We at the National Steel Bridge Alliance would like to take issue that steel is a “key factor in bizarre bidding on San Francisco-Oakland Bay Bridge suspension span,” as reported in “Way-High Single Bid Stymies State Officials” (ENR 6/7 p. 10).

Let’s assume that the bridge uses all domestic steel and that the price increase for steel since the beginning of the year is 60%. The price of steel plate today averages about 43¢ a pound. A 60% increase means that the price of steel rose 16¢ per pound since the beginning of the year.

The article states the bridge uses 140 million pounds of steel, including falsework. Today, this amount of steel costs about $22.4 million more than at the beginning of the year. This is hardly a key factor compared to the $660 million that the bridge came in over the original $740 million estimate. Actually, it’s about a 3% increase, whereas the article states that the bridge came in at double the estimate, or a 100% increase.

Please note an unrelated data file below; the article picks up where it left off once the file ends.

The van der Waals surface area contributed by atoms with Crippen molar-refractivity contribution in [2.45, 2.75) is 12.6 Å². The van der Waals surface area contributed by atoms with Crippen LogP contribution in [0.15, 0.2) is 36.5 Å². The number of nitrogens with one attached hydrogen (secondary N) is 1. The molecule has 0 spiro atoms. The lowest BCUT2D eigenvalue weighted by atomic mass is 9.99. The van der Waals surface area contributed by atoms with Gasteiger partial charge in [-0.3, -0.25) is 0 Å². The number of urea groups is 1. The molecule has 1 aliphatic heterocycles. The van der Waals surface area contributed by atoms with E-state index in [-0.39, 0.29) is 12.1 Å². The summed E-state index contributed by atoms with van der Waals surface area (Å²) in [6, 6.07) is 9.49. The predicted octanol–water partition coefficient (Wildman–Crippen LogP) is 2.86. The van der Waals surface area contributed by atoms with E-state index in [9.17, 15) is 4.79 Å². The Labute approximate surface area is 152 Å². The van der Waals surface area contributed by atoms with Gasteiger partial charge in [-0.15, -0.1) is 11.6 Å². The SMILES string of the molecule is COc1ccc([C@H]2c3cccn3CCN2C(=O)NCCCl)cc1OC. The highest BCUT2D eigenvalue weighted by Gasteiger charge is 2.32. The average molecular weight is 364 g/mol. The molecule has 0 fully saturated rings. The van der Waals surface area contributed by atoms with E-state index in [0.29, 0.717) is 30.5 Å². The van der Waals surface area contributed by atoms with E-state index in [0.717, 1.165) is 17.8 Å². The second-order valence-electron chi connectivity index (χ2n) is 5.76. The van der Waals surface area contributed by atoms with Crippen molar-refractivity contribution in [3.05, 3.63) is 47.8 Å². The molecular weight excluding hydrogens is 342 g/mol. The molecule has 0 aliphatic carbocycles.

Interestingly, the original single bid on the Woodrow Wilson bridge in Washington, D.C.—another complex, unusual design with high risk for the contractor—came in at about double the engineer’s estimate. On rebid, the subsequent redesign to suit the capabilities of the U.S. domestic steel fabrication industry came in within original budget expectations.

We’ve expressed many times that we think the San Francisco-Oakland Bay bridge design is unnecessarily difficult and expensive to build. It could still be redesigned more economically with a U.S.-based collaborative effort.

Conn Abnee
Executive Director
National Steel Bridge Alliance